A new report released Wednesday by the Center for Disease Control and Prevention suggests that COVID-19 transmission risk is low in school and that risk is even lower for younger children.
After studying trends to see how the novel coronavirus spread among young people ages 0-24 years old across the U.S. from March to December, researchers found that there is a lower risk for transmission among younger kids that's associated with reopening child care centers and elementary schools. In contrast, transmission among 18-24 year olds was higher than other age groups.
Data from K-12 schools that have reopened either fully or partially with hybrid learning show that the difference in coronavirus cases among those schools and virtual schools was minimal, according to the report. As of Dec. 6, there are 401.2 cases per 100,000 people in counties with in-person learning. In counties with only remote-learning, the number was 418.2 per 100,000.
With middle and high school students in New York City still waiting to return to school buildings, the report can be read either for or against their return because there's still much to learn about the virus. What the report has added is the understanding that transmission trends among children and adolescents age 0-17 paralleled transmission trends among adults. What's also known is that children have experienced fewer severe COVID-19 outcomes than adults, especially those over 75.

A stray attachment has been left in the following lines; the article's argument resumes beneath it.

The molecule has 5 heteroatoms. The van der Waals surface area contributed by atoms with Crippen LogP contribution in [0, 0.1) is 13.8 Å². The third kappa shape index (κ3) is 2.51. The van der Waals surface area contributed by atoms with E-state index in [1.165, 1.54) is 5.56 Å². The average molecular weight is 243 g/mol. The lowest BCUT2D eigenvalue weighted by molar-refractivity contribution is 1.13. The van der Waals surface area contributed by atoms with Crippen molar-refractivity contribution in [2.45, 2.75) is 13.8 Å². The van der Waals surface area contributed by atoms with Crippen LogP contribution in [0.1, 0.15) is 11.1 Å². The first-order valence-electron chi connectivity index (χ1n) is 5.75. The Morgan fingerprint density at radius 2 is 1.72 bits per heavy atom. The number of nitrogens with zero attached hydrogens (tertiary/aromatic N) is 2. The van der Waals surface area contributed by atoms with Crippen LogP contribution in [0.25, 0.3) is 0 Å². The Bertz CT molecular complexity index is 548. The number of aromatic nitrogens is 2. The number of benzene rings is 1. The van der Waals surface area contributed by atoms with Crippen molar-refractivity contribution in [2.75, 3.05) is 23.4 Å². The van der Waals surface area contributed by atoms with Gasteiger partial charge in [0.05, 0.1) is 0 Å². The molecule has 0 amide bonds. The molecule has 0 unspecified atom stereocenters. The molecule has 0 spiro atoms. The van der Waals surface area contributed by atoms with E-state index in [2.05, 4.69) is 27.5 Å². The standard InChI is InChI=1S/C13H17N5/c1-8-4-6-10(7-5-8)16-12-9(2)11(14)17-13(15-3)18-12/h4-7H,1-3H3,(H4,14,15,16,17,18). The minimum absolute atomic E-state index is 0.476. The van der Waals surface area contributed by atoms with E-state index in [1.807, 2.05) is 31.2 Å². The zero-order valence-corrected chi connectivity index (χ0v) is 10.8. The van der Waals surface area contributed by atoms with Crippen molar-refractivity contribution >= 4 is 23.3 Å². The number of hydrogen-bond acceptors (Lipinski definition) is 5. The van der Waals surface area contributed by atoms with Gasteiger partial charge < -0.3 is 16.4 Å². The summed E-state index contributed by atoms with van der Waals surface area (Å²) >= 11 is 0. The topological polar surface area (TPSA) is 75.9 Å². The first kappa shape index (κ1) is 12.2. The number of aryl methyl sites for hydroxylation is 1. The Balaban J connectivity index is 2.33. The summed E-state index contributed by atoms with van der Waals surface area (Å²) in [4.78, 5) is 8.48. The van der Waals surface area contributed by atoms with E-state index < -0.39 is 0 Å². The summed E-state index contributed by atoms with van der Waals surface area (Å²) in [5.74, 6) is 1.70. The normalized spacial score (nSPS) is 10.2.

Testing frequency, differing data from school districts, underlying conditions of those tested are among limitations that researchers faced while looking at these data. The report also didn't account for cases from teachers and other school workers.
"Schools provide a structured environment that can support adherence to critical mitigation measures to help prevent and slow the spread of COVID-19," the report said. But schools aren't completely safe; if community transmission is high, cases in schools should also be expected.
"And as with any group setting, schools can contribute to COVID-19 transmission, especially when mitigation measures, such as universal and proper masking, are not implemented or followed," the report continued.